HSE appoints Richard Judge as new chief executive

By on

HSE has appointed a new chief executive to steer the regulator through its far-reaching commercialisation programme.

Dr Richard Judge, currently inspector general and chief executive of the Insolvency Service, will take up the reins from Kevin Myers in November.

Judge has had a varied career in science and technology organisations spanning the nuclear, rail and environmental sectors. He has a professional background as a chartered engineer and is qualified as a chartered director.

He became chief executive of the Insolvency Service in 2012. Prior to this he was the boss of CEFAS, the Centre for Environment, Fisheries and Aquaculture Science, and interim chief executive at the Rural Payments Agency.

Following a PhD completed in 1987, Judge worked at AEA Technology until 2000, which in 1996 became the privatised privatised offshoot of the Atomic Energy Authority. Between 2000 and 2003 he was managing director of  AEA Rail BV, and group director of AEA Environment between 2003 and 05. 

The first recruitment round for the £160,000-a-year job was mothballed with the publication of Martin Temple's triennial review. The job description was rewitten to take into account the new requirements for increasing the commercialisation of HSE. The second recruitment phase was launched in April.

“This is a great opportunity to lead the executive of a renowned and respected regulator that will soon celebrate its 40th year,” said Judge. “I look forward to working with my new HSE colleagues, and with everyone who has a stake in delivering further improvements in Britain’s health and safety performance.”

Myers took up the post in August 2013 after Geoffrey Podger left for a role helping establish New Zealand’s new health and safety regulator.

“I am delighted to welcome Richard as our new chief executive and look forward to working with him,” said Judith Hackitt, the HSE chair.

“His valuable, considerable experience in both the public and private sector is a perfect fit for HSE, enabling us to take forward our commercial agenda whilst also ensuring we can build on our standing as a world-class regulator of workplace health and safety.”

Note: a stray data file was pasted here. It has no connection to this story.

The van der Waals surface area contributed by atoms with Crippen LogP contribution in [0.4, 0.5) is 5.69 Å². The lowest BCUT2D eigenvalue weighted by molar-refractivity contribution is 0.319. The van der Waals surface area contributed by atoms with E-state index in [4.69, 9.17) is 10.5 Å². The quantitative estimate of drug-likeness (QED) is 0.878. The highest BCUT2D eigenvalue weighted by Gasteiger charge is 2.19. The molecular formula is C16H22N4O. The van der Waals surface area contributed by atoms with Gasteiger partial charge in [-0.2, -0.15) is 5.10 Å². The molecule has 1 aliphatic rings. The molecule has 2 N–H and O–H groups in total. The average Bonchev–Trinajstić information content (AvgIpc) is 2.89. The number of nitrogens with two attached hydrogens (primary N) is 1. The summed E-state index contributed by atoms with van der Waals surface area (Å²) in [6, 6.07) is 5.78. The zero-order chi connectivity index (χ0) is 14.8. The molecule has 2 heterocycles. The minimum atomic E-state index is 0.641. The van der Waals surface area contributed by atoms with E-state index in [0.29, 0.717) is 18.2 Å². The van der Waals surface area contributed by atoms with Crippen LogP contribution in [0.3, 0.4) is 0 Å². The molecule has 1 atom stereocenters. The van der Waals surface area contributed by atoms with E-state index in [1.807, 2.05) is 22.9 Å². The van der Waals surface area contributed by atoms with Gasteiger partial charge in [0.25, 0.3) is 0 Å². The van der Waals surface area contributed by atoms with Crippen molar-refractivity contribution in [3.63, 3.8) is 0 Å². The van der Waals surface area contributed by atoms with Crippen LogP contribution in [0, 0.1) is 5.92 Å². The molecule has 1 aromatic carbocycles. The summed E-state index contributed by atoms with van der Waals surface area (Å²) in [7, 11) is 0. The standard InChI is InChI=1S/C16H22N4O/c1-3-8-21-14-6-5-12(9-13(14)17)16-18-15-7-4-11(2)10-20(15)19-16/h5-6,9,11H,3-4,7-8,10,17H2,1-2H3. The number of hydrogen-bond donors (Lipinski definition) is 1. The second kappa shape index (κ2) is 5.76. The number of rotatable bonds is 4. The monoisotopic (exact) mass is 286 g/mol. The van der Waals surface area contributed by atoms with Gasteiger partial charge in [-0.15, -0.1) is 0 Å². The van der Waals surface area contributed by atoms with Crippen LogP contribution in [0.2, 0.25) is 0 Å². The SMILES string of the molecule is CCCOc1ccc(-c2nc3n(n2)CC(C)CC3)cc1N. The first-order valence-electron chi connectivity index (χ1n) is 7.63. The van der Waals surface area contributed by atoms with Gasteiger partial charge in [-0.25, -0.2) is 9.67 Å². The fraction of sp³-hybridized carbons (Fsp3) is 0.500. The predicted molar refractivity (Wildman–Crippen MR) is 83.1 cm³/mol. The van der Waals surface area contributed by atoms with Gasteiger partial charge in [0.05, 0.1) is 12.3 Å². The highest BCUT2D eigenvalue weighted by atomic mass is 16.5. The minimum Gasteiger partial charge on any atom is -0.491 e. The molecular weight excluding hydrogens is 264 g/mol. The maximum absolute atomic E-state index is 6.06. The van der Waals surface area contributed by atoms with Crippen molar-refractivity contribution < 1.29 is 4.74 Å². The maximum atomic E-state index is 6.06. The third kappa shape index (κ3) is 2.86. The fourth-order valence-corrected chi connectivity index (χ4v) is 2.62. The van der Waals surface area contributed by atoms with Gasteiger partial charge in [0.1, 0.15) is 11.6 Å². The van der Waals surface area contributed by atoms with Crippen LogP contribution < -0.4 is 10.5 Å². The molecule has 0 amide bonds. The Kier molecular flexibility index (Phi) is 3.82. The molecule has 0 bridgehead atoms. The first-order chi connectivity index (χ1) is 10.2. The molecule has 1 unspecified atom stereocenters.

Unite the union said it was looking forward to working with Judge, but called on him  to “reverse the recent trend of removing Approved Codes of Practice (ACOP) and the cut in guidance on health and safety at work”.

The union's national health and safety adviser Bud Hudspith said: “We welcome the fact that the government has at last appointed a new chief executive for the HSE. Hopefully this will end the decision making paralysis at the top of the HSE.

“Unite looks forward to working with Richard Judge to improve the safety and health of Unite members at work, and to achieve full and accurate accident reporting.

“We have been urging HSE to act against employers who fail to report workplace accidents, but it has not been willing to do so. This is why we are calling on Dr Judge to act as chief executive and ensure more is done to protect workers.”

During a October 2012 Business, Innovation and Skills committee hearing into the Insolvency Service he was asked how his professional experience was relevant to his role. He responded: “By way of background, I have been a chief executive for the past 12 years; I have been running professional service organisations of one form or another for that time and beyond. Professionally I am chartered as an engineer; I am also a chartered director; and I have worked in both the private and the public sector.

"The common characteristic in all of that is going into organisations where a degree of change is needed or there are some particular challenges, and helping the organisations get to grips with those challenges and take them forward."



Lawrence Waterman Chairman of British Safety Council-editedSMLL.jpg

Charity work: inspiring and professional

By Lawrence Waterman OBE's first column for Safety Management on 09 May 2018

It is always pleasing when expectations are exceeded, when people are surprised because their experience is so much better than what they were expecting. Here at the British Safety Council we have several ways of doing that, often employed in a combination that brings a smile to the lips.


Don’t take safety for granted

By Mike Robinson, chief executive of the British Safety Council on 11 May 2018

The principle of continual improvement has long been accepted as a key component of effective health and safety management, and the plan-do-check-act cycle is widely recognised throughout the world.

Future risk iStock-SMLL credit-zoranm.jpg

Good work for all, today and tomorrow

By Matthew Holder, head of campaigns at the British Safety Council, introduces a new report on future risk on 23 February 2018

The British Safety Council has produced a new literature review on how changes to the way we work are likely to change risks to our health, safety and wellbeing in the future.